While my son and I catch our breath, QC tears the industrial tape from the box – you know the silver duct tape kind that serial killers use in all the movies – just to see how big this tree is.
Think Norway’s annual gift to the British nation.
-it’ll be lovely with lights on it, says QC prompted by the fact that the room is so dark because the tree is blocking out the light from the window. The expression of alarm on her face has deepened. She is by now desperate for me to take it off her hands. She paused, where are the lights? Did you leave the lights behind, she asks me?
-I was kinda busy with a big feckin’ box, sis, says I.
- Dad! says the wee man.
QC’s last memory of the lights was while standing watching me wrestle the tree container into the car. She must have put them down somewhere, she surmises. So we all jump back in the car and go back to the tree lady’s building …and there in a dark corner of the car park was our box of lights. Hurrah. Nobody had stolen them. No doubt any prospective thief had been put off by the thought of the increase to their electricity bill once they were switched on.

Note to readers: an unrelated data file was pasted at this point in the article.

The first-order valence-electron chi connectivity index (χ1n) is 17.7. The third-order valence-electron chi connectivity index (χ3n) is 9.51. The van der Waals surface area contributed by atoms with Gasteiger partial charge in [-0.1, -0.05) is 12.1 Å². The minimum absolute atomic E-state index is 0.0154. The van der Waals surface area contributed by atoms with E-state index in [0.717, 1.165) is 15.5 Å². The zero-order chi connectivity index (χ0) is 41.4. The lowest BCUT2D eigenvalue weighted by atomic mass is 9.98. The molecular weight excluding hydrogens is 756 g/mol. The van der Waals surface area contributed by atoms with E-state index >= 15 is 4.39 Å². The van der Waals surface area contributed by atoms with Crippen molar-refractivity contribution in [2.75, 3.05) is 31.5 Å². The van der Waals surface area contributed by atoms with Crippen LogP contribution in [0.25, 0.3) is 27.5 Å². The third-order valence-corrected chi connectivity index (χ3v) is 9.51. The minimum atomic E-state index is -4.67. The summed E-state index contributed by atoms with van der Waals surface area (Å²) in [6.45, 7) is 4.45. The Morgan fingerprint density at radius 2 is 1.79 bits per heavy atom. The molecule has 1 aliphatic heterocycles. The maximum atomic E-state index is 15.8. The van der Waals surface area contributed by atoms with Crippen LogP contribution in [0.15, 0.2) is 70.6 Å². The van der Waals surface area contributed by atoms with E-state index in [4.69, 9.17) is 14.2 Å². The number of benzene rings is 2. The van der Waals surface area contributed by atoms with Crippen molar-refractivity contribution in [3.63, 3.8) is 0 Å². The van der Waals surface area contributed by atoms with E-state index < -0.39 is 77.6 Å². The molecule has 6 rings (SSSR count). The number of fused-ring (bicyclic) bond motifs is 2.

A wee guy was walking his wee dog past the scene as we screeched to a halt. QC jumped out of the car before I could pull on the handbrake.
-forgot my lights, she explained to the man as if it made perfect sense, while she swooped for the box. I caught a glimpse of him over my shoulder as I circled out of the car park – his chin was resting on the back of his dachshund.
By this time we had all worked up an appetite so we decided to go to Pizza Hut. (Other restaurants focusing on saturated fat are available.) My stomach was saying, do not go home, do not pass “Go”, go straight to food. The unhealthier the better. The stomach was to be obeyed. QC generously offered to go halfers for any food.